How do you get a car to learn to park? For Audi, the first step is taking it out of the toy box.
The automaker’s Audi Q2 Deep Learning Concept is actually a one-eighth scale version of the real thing that roams around a three-meter square model parking lot. Much like its life-size counterparts, its body is studded with sensors, including two cameras and 10 ultrasonic sensors, that allow it to scan for obstacles and find a space to maneuver into.
But why is Audi using a toy when there seem to be full-blown autonomous cars zipping around every forward-gazing city? Well, that’s because it’s learning how to park all by itself.
The small vehicle uses reinforcement learning to work out how to move around the parking lot. Essentially, then, it starts by using trial and error, but is informed when it did a good job—say, by parking straight between the lines in a spot. Over time, that allows it to refine its technique and learn to park as well as possible. There are invariably a few bumps along the way, so using a toy car makes sense.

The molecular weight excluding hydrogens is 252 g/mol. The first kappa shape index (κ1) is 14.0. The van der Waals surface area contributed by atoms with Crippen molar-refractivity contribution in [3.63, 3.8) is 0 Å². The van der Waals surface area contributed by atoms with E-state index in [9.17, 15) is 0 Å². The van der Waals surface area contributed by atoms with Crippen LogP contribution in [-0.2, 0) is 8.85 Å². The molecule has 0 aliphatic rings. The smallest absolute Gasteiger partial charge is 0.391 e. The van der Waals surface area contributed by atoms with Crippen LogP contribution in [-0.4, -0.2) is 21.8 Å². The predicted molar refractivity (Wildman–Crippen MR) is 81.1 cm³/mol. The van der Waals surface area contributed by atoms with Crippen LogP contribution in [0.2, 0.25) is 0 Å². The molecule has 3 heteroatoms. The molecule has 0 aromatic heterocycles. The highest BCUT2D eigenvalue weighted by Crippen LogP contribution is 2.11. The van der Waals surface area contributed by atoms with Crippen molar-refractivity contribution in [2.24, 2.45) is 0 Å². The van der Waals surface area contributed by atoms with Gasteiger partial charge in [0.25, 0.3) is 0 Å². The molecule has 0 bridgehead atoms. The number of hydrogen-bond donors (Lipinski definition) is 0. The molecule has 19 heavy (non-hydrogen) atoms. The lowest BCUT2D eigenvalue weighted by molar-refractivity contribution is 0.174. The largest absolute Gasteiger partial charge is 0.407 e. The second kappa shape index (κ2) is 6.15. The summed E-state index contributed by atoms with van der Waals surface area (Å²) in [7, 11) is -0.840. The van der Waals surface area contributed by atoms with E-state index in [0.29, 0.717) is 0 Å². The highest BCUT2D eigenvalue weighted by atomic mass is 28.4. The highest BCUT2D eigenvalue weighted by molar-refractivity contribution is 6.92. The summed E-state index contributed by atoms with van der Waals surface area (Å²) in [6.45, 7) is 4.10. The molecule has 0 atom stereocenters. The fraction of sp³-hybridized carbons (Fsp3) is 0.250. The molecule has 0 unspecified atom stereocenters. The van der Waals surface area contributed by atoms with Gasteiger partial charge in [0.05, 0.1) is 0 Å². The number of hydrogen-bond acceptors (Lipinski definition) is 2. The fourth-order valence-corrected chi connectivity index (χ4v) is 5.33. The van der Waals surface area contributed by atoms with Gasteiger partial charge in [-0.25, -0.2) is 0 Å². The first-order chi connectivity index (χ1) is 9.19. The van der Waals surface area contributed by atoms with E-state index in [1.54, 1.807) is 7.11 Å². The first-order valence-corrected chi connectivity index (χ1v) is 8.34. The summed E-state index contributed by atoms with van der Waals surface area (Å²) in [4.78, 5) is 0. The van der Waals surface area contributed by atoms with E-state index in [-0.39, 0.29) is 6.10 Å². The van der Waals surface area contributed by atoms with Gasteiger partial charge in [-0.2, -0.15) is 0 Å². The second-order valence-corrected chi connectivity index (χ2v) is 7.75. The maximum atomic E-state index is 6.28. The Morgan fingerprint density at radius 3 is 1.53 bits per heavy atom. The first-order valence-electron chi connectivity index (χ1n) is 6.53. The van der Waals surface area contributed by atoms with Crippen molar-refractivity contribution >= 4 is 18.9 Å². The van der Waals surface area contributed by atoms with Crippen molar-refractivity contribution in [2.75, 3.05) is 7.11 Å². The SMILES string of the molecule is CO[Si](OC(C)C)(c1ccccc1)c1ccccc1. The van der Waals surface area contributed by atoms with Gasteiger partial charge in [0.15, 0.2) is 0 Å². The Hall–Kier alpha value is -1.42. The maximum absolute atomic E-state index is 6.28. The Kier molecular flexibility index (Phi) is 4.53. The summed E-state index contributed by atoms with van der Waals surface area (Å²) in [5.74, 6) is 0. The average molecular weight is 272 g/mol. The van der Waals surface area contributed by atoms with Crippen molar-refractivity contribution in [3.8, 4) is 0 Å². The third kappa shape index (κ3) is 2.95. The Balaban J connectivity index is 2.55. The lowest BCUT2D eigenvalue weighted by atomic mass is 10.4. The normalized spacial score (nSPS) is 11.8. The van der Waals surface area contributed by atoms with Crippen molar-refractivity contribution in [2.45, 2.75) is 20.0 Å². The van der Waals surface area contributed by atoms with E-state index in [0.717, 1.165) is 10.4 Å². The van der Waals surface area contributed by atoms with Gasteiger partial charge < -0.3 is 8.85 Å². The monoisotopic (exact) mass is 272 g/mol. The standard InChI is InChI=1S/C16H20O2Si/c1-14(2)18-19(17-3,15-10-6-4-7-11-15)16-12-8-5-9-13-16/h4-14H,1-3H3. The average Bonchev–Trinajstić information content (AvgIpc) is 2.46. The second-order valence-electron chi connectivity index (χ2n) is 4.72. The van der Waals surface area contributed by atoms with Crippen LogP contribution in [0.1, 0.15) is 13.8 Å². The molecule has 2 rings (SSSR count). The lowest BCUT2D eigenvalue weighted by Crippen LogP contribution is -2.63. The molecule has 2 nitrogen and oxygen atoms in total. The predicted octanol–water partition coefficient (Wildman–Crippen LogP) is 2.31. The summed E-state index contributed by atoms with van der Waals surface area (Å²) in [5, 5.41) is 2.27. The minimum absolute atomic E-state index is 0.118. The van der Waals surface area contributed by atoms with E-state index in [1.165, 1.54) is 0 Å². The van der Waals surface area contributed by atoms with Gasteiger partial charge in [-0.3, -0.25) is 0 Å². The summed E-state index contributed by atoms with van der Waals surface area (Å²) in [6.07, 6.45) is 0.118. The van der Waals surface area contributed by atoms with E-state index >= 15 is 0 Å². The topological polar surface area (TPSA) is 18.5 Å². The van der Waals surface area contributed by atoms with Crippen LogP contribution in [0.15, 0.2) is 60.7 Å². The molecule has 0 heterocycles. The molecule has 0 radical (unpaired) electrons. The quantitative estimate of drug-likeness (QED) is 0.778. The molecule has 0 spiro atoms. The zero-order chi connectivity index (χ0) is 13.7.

Because reinforcement learning allows algorithms to learn how to perform tasks from scratch, it could be particularly useful for autonomous cars, where unpredictable road conditions could catch out hand-coded algorithms. Obviously the model’s abilities can’t be directly ported to a full-size car, but the approach will allow Audi engineers to understand how to use reinforcement learning in real vehicles, and the Verge notes that Audi plans for such features to appear in the next generation of the Audi A8.
It isn’t the only company experimenting with machine learning to enable autonomous cars to drive, though. MobilEye and Oxbotica are also developing similar systems, and Uber’s new AI laboratory will likely explore it, too. Hopefully all at full-scale.